The Hunger Games: Creative Liberties & Movie Choices

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I discovered The Hunger Games trying to find a gift for my brother. The Harry Potter series had recently ended, and he needed something new to read. He's a picky reader, but when he finds something he likes, he devours it. So I love to try to meet that challenge.

Trying to find recommendations for books similar to Harry Potter, The Hunger Games popped up again and again. Bingo. It sat in my house for a few weeks before I gave it to him. I flipped through it a little to make sure he'd like it. I liked it. I loved it.

I immediately put it on my library hold list, and when I tore through it in a week, I went out at 9 p.m. at night, in the middle of a Nebraska snowstorm, to get the next one. I bought the second and third books that night, because I knew I would not be satisfied until I had read the full story, and because, no matter how much my husband loves me, there was no way he was driving me out in a snowstorm to buy a book again.

I whipped through Catching Fire and Mockingjay too. Then a few months later I read them again. I love them. I love Katniss. I love Peeta. I love the world Suzanne Collins created around them.

Did I love the movie?

I liked it. I liked it very, very much.

When I first heard they were making a Hunger Games movie, I was ecstatic. And then ... I was apprehensive. What if they did it wrong? What if I didn't like it?

The problem with turning a book into a movie (as a whole generation learned from the Harry Potters) is that difficult choices must be made.

A first-person, character-driven narrative like The Hunger Games is especially difficult, because so much happens inside Katniss' head that you just can't show in a movie. How do you get around that and stay true to the story? Creative choices have to be made.

The creativity and talent of adapting a screenplay is underappreciated. It involves a lot of creative problem solving--and every choice risks the fury of the book's fans.

And because of the screenwriter's choices, the Hunger Games movie had some really fun moments in it that I didn't expect. Like the opportunity to see the game planning from the Capitol's side, especially the huge NASA style control room. Hearing the commands, seeing what they were plotting, and then getting thrust back into the arena to wait for it to happen was a fantastic suspense builder.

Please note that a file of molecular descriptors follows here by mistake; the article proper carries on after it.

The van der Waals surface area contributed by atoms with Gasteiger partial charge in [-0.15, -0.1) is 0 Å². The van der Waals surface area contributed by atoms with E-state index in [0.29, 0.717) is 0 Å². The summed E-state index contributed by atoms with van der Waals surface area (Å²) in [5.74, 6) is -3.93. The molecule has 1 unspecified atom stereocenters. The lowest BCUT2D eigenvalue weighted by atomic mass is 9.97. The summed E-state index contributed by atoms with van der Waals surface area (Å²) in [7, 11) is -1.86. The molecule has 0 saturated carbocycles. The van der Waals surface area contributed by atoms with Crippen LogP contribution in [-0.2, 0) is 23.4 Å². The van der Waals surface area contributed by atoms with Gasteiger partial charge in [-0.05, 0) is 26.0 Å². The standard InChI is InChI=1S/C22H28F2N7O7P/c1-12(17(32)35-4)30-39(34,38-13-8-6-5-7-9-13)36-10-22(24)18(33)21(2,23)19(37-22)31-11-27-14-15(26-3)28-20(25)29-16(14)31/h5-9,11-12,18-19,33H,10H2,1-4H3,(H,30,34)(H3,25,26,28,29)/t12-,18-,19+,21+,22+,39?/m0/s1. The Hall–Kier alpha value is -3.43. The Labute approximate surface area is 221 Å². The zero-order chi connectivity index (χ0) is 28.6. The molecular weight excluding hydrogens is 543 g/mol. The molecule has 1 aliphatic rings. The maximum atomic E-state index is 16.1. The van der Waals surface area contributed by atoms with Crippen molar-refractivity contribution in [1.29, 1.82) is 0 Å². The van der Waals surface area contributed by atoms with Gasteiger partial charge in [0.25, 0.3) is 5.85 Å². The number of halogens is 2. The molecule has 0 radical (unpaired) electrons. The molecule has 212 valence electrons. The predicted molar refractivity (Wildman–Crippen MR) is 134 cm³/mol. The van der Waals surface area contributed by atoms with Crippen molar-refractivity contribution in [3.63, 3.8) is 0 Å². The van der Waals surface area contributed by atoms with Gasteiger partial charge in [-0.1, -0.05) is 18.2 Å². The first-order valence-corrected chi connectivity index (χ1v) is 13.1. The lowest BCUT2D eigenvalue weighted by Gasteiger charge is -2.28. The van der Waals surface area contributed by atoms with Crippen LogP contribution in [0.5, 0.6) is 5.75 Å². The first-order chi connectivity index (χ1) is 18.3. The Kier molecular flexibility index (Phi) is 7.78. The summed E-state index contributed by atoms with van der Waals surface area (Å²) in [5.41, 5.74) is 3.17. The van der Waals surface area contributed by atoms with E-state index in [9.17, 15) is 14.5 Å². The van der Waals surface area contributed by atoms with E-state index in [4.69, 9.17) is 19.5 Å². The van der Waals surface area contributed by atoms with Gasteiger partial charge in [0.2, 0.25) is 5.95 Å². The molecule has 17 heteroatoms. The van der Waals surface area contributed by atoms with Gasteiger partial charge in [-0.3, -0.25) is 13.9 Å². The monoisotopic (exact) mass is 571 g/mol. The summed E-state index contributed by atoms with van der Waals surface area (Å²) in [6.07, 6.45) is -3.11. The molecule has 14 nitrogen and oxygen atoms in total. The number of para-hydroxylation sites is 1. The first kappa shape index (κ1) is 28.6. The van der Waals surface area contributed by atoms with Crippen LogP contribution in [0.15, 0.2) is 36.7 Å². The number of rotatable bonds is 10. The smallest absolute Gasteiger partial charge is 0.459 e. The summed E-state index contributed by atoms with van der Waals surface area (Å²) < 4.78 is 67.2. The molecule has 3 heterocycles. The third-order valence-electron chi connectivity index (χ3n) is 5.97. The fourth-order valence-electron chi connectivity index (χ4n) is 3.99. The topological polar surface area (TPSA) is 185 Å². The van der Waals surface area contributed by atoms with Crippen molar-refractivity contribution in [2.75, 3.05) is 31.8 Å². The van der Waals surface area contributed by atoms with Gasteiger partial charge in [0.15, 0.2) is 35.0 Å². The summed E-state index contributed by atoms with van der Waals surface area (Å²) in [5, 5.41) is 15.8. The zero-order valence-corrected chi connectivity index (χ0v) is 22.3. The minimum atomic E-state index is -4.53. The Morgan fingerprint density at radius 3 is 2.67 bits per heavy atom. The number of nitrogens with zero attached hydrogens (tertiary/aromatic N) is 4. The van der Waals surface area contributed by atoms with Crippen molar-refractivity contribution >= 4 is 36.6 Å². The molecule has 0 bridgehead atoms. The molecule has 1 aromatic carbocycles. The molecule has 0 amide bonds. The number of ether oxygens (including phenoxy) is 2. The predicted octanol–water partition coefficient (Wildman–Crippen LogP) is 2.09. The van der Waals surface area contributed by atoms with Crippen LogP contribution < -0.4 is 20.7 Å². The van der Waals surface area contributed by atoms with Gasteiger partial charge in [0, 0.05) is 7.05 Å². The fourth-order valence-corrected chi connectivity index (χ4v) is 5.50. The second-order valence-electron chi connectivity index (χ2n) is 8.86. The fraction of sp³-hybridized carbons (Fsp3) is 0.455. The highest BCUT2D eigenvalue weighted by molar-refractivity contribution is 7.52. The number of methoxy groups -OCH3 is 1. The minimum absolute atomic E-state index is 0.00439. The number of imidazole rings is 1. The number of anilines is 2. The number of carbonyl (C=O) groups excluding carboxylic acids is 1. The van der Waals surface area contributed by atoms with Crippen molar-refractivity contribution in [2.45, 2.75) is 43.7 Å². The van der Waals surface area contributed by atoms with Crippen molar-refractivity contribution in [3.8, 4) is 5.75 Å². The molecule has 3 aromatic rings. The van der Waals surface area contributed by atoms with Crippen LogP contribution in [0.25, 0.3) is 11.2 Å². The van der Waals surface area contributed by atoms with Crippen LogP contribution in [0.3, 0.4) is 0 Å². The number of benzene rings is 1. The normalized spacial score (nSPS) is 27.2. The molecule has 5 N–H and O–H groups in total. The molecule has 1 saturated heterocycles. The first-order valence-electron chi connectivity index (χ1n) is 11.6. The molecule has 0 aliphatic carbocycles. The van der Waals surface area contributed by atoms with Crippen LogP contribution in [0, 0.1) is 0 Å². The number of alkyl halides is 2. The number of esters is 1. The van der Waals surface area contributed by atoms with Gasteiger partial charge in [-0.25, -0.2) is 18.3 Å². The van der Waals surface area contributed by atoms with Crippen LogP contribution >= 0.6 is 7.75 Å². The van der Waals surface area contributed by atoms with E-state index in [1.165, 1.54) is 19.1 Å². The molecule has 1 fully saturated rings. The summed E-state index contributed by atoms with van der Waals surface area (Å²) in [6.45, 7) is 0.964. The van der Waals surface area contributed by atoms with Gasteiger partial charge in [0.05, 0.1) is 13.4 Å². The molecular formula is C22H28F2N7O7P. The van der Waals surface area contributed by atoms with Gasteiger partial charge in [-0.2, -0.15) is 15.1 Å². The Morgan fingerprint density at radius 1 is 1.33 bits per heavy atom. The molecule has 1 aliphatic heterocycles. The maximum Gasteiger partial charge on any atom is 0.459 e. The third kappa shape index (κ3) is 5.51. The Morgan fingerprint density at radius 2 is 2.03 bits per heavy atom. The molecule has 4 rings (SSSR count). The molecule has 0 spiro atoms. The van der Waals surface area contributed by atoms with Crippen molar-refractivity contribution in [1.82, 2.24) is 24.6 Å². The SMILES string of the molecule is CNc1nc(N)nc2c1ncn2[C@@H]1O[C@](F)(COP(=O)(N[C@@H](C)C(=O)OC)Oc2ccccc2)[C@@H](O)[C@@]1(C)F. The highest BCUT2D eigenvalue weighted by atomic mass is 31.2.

I did not love every choice made. (If you want a good assessment of those choices, check out io9's "Everything The Hunger Games Movie Left Out."

It's easy, in  culture like ours where the fanbase around a book series can be so die-hard, to believe that a movie version is not just one artistic take, but THE movie, the end-all, the authority. I htink that's why we get so offended when the creative choices made don't jive with our own.

But it's a precarious position to be in, to be responsible for how someone else's precious brainchild is going to be portrayed to the world. No matter what you do, someone is bound to have interpreted something differently. There's always many ways to interpret a story.

That's the beauty of books, or any art.

There is never one authoritative interpretation. It's one creative take on the material.

So I'm trying to approach movie versions of books differently these days. I'm trying to stop looking at them in such black and white terms. There is no right or wrong when it comes to interpretations. There's only different perspectives. (Well okay, casting Harry Potter as a super upbeat blond American would have been wrong. But the point stands.)

So instead of judging these interpretations as right or wrong, I'm approaching them as a conversation starter. There's nothing I love more than to talk about books or movies.

Emily Wenstrom
Creative Juicer
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